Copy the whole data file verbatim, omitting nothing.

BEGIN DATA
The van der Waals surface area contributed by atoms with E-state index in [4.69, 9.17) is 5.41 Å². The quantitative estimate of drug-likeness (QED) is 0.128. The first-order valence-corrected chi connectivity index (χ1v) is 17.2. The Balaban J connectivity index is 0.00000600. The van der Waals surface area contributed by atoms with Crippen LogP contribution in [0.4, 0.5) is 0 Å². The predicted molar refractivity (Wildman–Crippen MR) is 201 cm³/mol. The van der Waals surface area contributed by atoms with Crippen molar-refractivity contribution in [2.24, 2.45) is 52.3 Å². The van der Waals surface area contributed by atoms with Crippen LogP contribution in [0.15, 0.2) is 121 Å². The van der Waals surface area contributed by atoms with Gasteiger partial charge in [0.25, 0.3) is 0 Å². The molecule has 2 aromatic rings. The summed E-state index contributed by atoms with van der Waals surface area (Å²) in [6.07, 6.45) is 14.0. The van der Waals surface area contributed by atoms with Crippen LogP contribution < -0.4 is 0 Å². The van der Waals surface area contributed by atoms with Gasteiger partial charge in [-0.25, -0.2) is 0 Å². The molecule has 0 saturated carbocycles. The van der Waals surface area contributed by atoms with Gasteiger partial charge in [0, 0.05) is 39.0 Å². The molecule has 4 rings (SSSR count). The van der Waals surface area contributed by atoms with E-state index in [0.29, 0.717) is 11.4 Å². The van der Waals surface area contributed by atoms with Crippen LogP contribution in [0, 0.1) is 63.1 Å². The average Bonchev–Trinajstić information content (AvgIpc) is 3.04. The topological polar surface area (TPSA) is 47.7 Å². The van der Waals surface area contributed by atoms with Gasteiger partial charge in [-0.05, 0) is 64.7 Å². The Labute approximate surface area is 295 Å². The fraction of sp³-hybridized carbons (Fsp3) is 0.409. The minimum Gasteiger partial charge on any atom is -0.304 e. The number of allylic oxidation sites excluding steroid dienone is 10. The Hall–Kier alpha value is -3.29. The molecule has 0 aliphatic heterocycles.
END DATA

The van der Waals surface area contributed by atoms with E-state index in [4.69, 9.17) is 5.41 Å². The quantitative estimate of drug-likeness (QED) is 0.128. The first-order valence-corrected chi connectivity index (χ1v) is 17.2. The Balaban J connectivity index is 0.00000600. The van der Waals surface area contributed by atoms with Crippen LogP contribution in [0.4, 0.5) is 0 Å². The predicted molar refractivity (Wildman–Crippen MR) is 201 cm³/mol. The van der Waals surface area contributed by atoms with Crippen molar-refractivity contribution in [2.24, 2.45) is 52.3 Å². The van der Waals surface area contributed by atoms with Crippen LogP contribution in [0.15, 0.2) is 121 Å². The van der Waals surface area contributed by atoms with Gasteiger partial charge in [0.25, 0.3) is 0 Å². The molecule has 2 aromatic rings. The summed E-state index contributed by atoms with van der Waals surface area (Å²) in [6.07, 6.45) is 14.0. The van der Waals surface area contributed by atoms with Crippen LogP contribution < -0.4 is 0 Å². The van der Waals surface area contributed by atoms with Gasteiger partial charge in [-0.25, -0.2) is 0 Å². The molecule has 0 saturated carbocycles. The van der Waals surface area contributed by atoms with Gasteiger partial charge in [0, 0.05) is 39.0 Å². The molecule has 4 rings (SSSR count). The van der Waals surface area contributed by atoms with E-state index in [0.29, 0.717) is 11.4 Å². The van der Waals surface area contributed by atoms with Crippen LogP contribution in [0, 0.1) is 63.1 Å². The average Bonchev–Trinajstić information content (AvgIpc) is 3.04. The topological polar surface area (TPSA) is 47.7 Å². The van der Waals surface area contributed by atoms with Gasteiger partial charge in [-0.05, 0) is 64.7 Å². The Labute approximate surface area is 295 Å². The fraction of sp³-hybridized carbons (Fsp3) is 0.409. The minimum Gasteiger partial charge on any atom is -0.304 e. The number of allylic oxidation sites excluding steroid dienone is 10. The Hall–Kier alpha value is -3.29. The molecule has 0 aliphatic heterocycles.